The book is a rare telling of stories from a setting that most adults (let alone children) know anything about. I read it, though I did so very quickly, in one sitting within a couple of hours.
I highly recommend the book, with only one caveat. I hesitated and indeed agonized over my caveat, because I regard this as a very important book, and I wish to acknowledge and respect the author’s commitment to Uyghurs. However, I struggled with the deux ex machina in the story, which is a wealthy White American businesswoman. She does not appear in the story often, but she is a central mover in it.
Since the story is set in the horrific context of the devastation wrought upon Uyghurs by a great world power, I wish that the wealth of another great world power didn’t have to be the rescuer, so to speak, in Mehrigul’s life. I would have recommended a very different resolution to the story, so that agency resided with the Uyghur heroine and her family rather than Mrs. Chazen. As the description says, “Her only hope is an American who buys one of her decorative baskets for a staggering sum and says she will return in three weeks for more.” SIGH.
(Thank you, Americans, for becoming a ginormously wealthy world power (well, now, how did that happen?) so that a few of your kind citizens can travel the world collecting artifacts from impoverished locals who can then canonize you.)
I recommend La Valley’s second book Factory Girl for older readers, as it is about a Uyghur girl who is sent to the factories and faces terrible physical, psychological, and cultural struggles.
Josanne La Valley died in 2017. She covered a human rights crisis that is desperately neglected by writers and scholars.
Can I just say, I find the idea of the man-on-one-knee-woman-shocked-almost-traumatized marriage proposalprimitive?
But it’s here for now, as Amanda Marcotte says:
“Women are routinely told by the culture and media that men are reluctant to get married, that men are usually interested in women only for sex, and that women are desperate to get validated by a ring on the finger. … Given the choice between two stereotypes—the passive princess whose charm and beauty brings a man to one knee or an insecure needball who nagged a reluctant man into marriage—women will pick the former every time.” – Why The Sexist Marriage Proposal Won’t Go Away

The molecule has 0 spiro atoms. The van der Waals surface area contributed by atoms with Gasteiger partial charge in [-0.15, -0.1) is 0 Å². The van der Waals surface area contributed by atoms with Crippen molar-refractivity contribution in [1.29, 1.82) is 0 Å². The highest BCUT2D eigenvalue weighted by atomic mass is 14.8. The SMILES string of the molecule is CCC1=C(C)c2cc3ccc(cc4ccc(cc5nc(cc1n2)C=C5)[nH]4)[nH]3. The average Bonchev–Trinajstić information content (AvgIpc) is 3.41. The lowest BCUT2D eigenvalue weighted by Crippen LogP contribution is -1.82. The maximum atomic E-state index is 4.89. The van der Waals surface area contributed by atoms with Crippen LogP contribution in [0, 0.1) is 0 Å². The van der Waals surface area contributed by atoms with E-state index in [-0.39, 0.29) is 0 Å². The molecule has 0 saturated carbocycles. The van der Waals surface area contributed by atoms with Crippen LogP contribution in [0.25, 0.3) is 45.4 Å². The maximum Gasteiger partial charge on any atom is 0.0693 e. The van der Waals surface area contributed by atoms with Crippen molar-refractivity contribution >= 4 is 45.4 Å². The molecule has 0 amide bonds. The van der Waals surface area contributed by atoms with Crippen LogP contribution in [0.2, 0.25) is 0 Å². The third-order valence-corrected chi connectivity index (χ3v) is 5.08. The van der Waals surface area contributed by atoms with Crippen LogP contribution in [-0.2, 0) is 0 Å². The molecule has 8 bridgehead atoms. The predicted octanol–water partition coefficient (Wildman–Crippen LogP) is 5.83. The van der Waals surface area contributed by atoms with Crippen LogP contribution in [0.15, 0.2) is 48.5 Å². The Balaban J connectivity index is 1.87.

I have no conventional marriage proposal, no engagement ring, no trauma in my marriage history. My now-husband and I just realized, together, that we were going to get married.
So you’ll excuse me for being unhappy with the traditional Western heterosexual proposal.
I’m just surprised that presumably after falling in love, getting to know each other, knowing each other really well, learning to read each other’s signals, that you’d be totally amazed, shocked, even traumatized (this article compares a marriage proposal to a car accident) when the man suddenly pops The Question. Wouldn’t you be coming to the same conclusion around the same time? Given that – for whatever reason – women tend to be more sensitive to emotional cues, and are generally charged with emotional labor anyway, shouldn’t they be, as usual, charged with the task of knowing when?
The act or state of shock at the moment when your beloved says he wants to marry you is deeply concerning to me. What, he didn’t make you feel confident in his love? You didn’t realize he was serious about putting a ring on it? You thought he was just a player?
When your Eid khateeb talked about #EidAlAdha and #Hajj did they talk about Hajar?
If not, demand they tell the whole story.
Your half-told stories are driving us away. When you erase our mother Hajar (AS), and only speak of Ibraheem (AS) and Ismail (AS), you erase us. When we don’t see us in your khutbahs and your Islamic books, we are driven away by the silences.
I will still keep showing up, but I can’t guarantee my daughter will. Or her children.
So get your act together, for the sake of truth, God, and our children. Push your masjid, khateeb, and imams to tell the whole story.